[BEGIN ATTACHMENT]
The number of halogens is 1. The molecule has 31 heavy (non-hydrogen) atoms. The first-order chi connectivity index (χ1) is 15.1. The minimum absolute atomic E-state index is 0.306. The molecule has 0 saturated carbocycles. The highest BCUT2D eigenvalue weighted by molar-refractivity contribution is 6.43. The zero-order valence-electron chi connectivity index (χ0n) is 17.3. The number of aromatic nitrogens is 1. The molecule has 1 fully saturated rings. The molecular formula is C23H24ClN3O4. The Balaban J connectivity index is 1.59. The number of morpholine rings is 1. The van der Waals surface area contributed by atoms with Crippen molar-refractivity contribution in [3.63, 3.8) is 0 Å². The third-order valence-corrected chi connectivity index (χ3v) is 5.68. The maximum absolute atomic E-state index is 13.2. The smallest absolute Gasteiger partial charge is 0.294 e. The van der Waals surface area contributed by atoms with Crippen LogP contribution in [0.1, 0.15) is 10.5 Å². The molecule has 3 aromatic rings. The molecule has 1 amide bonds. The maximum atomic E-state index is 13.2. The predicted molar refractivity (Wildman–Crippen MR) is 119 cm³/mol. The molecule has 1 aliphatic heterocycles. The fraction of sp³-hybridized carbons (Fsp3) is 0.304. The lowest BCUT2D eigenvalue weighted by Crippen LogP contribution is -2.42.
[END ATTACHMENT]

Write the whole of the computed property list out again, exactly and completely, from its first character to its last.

The number of halogens is 1. The molecule has 31 heavy (non-hydrogen) atoms. The first-order chi connectivity index (χ1) is 15.1. The minimum absolute atomic E-state index is 0.306. The molecule has 0 saturated carbocycles. The highest BCUT2D eigenvalue weighted by molar-refractivity contribution is 6.43. The zero-order valence-electron chi connectivity index (χ0n) is 17.3. The number of aromatic nitrogens is 1. The molecule has 1 fully saturated rings. The molecular formula is C23H24ClN3O4. The Balaban J connectivity index is 1.59. The number of morpholine rings is 1. The van der Waals surface area contributed by atoms with Crippen molar-refractivity contribution in [3.63, 3.8) is 0 Å². The third-order valence-corrected chi connectivity index (χ3v) is 5.68. The maximum absolute atomic E-state index is 13.2. The smallest absolute Gasteiger partial charge is 0.294 e. The van der Waals surface area contributed by atoms with Crippen LogP contribution in [0.1, 0.15) is 10.5 Å². The molecule has 3 aromatic rings. The molecule has 1 amide bonds. The maximum atomic E-state index is 13.2. The predicted molar refractivity (Wildman–Crippen MR) is 119 cm³/mol. The molecule has 1 aliphatic heterocycles. The fraction of sp³-hybridized carbons (Fsp3) is 0.304. The lowest BCUT2D eigenvalue weighted by Crippen LogP contribution is -2.42.